Out Of Sight, Out Of Mind: What Every Local
Government Should Know About Pipeline Safety
James M. Pates (City Attorney, Fredericksburg, VA)
III. THE REGULATORY FRAMEWORK
In l968, Congress adopted the first comprehensive federal pipeline safety statute, the Natural Gas Pipeline Safety Act (NGPSA), in response to a tremendous increase in the nation's use of natural gas, the concurrent growth in population, and several well publicized gas pipeline accidents. 12 Eleven years later, in 1979, Congress passed a parallel regulatory program for hazardous liquid pipelines with passage of the Hazardous Liquid Pipeline Safety Act (HLPSA). 13
Under both statutes ('the Acts'), the U. S. Department of Transportation (DOT) was granted primary regulatory authority to establish reporting and record-keeping requirements for the industries, to set technical standards for the design, construction, testing, and maintenance of pipeline facilities, and to enforce safety standards. This authority was delegated, in turn, to the Office of Pipeline Safety (OPS) in the Research and Special Programs Administration. By 1970, OPS had adopted core requirements for the gas pipeline industry 14, with regulations for liquified natural gas following in 1980 15, interstate hazardous liquid in 1981, and intrastate hazardous liquid in 1985. 16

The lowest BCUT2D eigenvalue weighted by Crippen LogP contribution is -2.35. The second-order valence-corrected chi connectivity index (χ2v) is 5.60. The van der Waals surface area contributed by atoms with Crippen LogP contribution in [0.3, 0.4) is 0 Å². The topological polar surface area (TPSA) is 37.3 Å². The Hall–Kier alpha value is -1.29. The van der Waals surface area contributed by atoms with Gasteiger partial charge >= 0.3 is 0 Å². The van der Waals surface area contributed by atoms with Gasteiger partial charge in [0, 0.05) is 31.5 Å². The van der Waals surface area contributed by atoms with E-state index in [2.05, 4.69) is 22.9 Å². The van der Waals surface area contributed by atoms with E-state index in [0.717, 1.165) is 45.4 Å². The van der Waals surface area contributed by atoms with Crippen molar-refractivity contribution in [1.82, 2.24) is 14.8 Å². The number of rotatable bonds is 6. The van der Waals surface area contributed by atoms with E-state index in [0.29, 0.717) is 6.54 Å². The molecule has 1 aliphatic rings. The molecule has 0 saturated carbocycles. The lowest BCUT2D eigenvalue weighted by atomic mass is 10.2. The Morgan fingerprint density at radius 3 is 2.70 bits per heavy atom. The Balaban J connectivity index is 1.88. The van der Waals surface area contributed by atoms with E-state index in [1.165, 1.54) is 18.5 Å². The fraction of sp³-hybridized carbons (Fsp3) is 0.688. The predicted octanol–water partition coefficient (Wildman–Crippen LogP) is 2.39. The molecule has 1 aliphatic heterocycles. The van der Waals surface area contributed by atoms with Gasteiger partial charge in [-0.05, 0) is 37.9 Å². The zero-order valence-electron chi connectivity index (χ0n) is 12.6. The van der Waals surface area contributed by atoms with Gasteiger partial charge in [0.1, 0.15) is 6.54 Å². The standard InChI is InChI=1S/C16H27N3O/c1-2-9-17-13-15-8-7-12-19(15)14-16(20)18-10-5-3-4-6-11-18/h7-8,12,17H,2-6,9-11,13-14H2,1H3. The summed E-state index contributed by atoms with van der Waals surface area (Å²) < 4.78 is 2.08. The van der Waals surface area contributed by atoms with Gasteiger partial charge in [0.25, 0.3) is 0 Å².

Although the Acts envisioned that pipeline safety would be primarily a federal responsibility, they also encouraged a federal-state partnership whereby the federal government would have set and enforce national safety standards for interstate pipelines but states would have the freedom to assume day-to-day inspection and administrative duties and could even adopt more stringent safety standards for intrastate pipelines. Specifically, the Acts provided that OPS could "certify" states to assume federal jurisdiction over intrastate pipelines if they had adopted the federal standards (and did not adopt more stringent standards that were "incompatible" with federal standards).
Certified states could also become "agents" of OPS to administer the interstate program, except that all interstate enforcement authority would remain with OPS. States were encouraged to take over both programs through a cost-reimbursement formula that enabled states to recover up to fifty percent (50%) of their costs from the federal government. 17
This bifurcated federal-state system for gas and liquid pipelines has led to a cumbersome and confusing regulatory network. As of today, 48 states are certified to implement the intrastate gas program, 12 serve as agents to administer the interstate gas program, 2 are permitted to inspect intrastate gas or liquid facilities but not to enforce federal standards, 12 are certified to implement the intrastate liquid program, and 4 serve as agents to administer the interstate liquid program. 18 It is a system that only OPS and the pipeline industry can figure out.
The Acts give OPS broad enforcement powers to impose civil
money penalties of up to $25,000 per day per violation, to